Use of chemical weapons in Syria 'simply inexcusable': Mattis

Aaron Brown
April 14, 2018

"We have made steady progress over the last 14 months", Mattis said in opening remarks before the House committee.

On the complicated nature of the fight in Syria, Mattis said "at times you're going to see contrary impulses", after Rep. Joe Courtney, a Connecticut Democrat, read out some of President Donald Trump's tweets this week, first vowing to strike Syria, then suggesting the strikes may not be soon.

As the White House weighs a potential strike on Syria, a key concern is preventing the country's civil war from "escalating out of control", Defense Secretary Jim Mattis said Thursday.

But asked what is the best approach to deal with the conflict in Syria, Mattis said the US remains committed to "ending that war through the Geneva process, the United Nations orchestrated effort".

"They can only say that they found evidence or did not, and as each day goes by - as you know, it's a non-persistent gas, so it becomes more and more hard to confirm it", Mattis said.

Russian Federation was not consulted or informed of the strike, he said, and targets were specifically chosen to avoid hitting Moscow's operations or forces.

The U.S. military official claims it will become "more difficult" to obtain evidence to back up the claims that are being used to justify escalations towards war with Syria.

He adds ominously, "Hopefully someday we'll get along with Russian Federation, and maybe even Iran, but maybe not".

Friday's strike was launched in retaliation for a suspected chemical weapons attack last Saturday which killed dozens of people, and injured scores more.

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At this stage it seems that the US and allies like France and Saudi Arabia could begin a strike on Syrian forces within the week. He said Assad's forcers should then push east of the Euphrates River, where USA troops are embedded with Kurdish forces.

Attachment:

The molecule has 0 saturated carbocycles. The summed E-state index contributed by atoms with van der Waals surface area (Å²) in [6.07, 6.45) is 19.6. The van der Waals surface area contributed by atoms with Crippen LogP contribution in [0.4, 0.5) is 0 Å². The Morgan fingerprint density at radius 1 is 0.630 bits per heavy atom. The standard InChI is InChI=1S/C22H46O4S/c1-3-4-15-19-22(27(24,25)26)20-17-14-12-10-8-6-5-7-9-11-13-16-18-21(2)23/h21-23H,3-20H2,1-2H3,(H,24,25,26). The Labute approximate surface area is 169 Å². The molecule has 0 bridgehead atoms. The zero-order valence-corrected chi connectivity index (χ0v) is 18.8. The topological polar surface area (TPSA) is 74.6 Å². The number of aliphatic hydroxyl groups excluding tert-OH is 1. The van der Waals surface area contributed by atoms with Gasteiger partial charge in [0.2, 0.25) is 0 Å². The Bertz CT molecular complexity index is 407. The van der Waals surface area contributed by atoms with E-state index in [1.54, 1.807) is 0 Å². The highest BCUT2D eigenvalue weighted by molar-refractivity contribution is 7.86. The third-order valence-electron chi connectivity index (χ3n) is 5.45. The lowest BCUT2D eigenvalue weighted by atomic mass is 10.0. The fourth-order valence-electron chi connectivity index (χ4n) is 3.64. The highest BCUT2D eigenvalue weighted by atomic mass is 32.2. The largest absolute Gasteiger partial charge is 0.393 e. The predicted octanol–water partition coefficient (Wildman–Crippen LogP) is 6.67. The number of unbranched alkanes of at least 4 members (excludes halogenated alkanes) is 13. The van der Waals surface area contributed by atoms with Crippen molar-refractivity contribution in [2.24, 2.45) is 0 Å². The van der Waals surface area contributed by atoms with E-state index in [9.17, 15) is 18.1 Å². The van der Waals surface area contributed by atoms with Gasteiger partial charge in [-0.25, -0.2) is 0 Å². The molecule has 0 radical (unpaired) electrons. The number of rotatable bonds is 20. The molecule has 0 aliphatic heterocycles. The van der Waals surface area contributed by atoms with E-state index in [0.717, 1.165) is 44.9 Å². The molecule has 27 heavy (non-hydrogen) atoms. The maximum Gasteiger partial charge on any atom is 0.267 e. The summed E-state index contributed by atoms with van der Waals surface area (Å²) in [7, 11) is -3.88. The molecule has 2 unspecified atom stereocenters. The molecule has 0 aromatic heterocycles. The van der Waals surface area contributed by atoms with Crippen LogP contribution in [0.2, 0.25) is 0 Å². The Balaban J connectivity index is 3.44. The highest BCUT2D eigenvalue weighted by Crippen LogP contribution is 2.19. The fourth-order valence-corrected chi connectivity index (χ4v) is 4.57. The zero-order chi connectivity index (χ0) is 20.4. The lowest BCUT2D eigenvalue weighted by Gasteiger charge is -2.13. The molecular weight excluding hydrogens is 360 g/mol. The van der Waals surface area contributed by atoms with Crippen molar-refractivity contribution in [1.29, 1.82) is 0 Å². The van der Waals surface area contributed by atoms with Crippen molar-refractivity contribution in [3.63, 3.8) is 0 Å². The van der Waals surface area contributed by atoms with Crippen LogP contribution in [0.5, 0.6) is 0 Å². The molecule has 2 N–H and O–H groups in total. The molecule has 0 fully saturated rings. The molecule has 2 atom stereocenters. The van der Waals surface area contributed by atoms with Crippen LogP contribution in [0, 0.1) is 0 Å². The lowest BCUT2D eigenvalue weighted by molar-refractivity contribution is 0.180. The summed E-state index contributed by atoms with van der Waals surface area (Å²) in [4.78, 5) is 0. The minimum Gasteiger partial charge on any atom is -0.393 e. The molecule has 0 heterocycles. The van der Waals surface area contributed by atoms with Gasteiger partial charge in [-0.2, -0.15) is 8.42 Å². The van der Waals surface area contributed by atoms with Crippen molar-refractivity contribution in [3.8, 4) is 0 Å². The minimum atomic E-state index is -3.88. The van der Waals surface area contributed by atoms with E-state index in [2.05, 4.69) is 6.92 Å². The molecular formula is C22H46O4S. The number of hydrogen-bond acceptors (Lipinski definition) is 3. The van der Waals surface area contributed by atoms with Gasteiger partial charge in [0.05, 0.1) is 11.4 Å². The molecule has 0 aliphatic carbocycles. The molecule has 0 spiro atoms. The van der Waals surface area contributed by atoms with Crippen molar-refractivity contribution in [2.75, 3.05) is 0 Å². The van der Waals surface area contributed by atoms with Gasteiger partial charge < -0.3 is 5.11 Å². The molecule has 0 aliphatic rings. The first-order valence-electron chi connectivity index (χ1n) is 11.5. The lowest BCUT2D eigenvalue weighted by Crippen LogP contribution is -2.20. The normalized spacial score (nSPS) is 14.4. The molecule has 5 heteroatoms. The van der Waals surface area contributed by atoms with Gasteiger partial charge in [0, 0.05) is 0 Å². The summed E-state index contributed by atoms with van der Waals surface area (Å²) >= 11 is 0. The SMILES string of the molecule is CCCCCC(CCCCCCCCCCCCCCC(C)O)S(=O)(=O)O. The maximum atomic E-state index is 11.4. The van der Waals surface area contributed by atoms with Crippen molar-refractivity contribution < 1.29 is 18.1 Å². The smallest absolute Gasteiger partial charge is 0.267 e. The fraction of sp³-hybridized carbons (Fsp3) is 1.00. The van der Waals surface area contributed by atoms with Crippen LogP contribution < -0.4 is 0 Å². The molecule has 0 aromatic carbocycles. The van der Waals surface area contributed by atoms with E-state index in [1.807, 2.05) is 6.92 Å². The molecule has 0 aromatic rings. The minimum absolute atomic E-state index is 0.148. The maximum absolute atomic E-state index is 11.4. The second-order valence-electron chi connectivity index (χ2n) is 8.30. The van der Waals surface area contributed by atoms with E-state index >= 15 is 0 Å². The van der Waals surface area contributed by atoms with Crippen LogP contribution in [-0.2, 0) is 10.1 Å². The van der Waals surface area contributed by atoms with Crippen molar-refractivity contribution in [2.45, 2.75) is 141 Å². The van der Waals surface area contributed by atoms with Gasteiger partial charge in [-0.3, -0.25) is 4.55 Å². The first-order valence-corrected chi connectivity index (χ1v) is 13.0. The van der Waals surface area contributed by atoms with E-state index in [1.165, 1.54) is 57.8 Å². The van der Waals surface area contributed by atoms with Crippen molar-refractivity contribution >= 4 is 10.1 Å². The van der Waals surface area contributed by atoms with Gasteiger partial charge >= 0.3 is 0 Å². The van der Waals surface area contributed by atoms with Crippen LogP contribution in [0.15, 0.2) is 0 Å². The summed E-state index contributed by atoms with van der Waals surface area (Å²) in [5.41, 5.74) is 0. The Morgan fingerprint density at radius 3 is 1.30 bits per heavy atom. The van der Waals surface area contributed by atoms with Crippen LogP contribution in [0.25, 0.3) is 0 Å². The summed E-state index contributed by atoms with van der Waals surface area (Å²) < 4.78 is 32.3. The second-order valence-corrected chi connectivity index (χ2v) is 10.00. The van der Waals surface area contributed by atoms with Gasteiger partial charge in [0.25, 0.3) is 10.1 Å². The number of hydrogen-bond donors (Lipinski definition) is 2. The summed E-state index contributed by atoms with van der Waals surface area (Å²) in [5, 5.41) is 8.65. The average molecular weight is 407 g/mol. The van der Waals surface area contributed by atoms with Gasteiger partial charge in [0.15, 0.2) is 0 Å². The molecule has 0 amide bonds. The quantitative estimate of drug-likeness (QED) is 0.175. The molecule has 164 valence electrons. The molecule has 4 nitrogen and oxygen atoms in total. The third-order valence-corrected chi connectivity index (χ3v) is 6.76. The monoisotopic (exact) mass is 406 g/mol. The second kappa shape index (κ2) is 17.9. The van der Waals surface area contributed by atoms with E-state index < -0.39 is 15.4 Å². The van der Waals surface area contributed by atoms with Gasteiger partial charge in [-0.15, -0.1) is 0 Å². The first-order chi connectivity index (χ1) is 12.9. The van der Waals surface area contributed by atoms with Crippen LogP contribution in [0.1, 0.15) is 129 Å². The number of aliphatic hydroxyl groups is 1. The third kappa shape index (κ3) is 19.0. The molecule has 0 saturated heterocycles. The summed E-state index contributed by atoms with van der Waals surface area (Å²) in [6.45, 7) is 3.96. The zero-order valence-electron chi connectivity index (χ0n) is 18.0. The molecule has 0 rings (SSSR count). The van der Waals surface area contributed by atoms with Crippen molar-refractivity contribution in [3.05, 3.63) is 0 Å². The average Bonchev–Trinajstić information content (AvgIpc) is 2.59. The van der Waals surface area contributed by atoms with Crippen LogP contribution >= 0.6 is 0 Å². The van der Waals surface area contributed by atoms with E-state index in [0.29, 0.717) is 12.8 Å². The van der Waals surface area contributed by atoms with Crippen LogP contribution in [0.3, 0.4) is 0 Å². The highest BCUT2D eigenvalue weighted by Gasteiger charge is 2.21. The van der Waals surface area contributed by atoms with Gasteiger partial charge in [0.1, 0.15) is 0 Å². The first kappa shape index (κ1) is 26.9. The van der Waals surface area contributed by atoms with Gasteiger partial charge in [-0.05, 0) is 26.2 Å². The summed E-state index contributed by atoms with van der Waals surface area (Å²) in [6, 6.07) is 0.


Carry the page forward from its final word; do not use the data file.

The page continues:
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Mohsini also said 25 Taliban fighters were killed in the gunbattle that started late on April 11 and lasted until morning. Rahmani said the district is very close to the provincial capital, Ghazni city.

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I infer that the Trump administration construed Assad's latest chemical attack as strike two.

Sen. John Cornyn of Texas, the No. 2 Republican in the Senate, welcomed Trump's consideration of "retaliatory action" even as he called the President's tweet "unconventional".

Mattis said the United States has yet to confirm details of the attack through global investigators.

Syria and Russian Federation have both denied the accusations, and the global chemical watchdog said it would deploy a team to investigate.

The world knows the Syrian people have suffered terribly under the prolonged brutality of the (President Bashir al-) Assad regime.

Assad has used "chemical weapons to murder women, children and other innocents".

Asked about the risks of U.S. military retaliation, Mattis cited two concerns, starting with avoiding civilian casualties.

Mr. Dunford would not describe the military assets that were deployed but added that, "this wave of air strikes is over". But shortly afterward the White House said "no final decision has been made". Recently, the Russian ambassador to Lebanon has vowed that Russia will shoot down any USA cruise missiles launched at Syria. He sat in the Oval Office with Trump last evening along with chief of staff John Kelly when Trump phoned May, and was the leading voice telling Trump to cancel a planned trip to South America to remain in the United States and monitor the Syria response.

"I hope you are also planning for a lean future", Smith said.

Other reports by Free-Prsite

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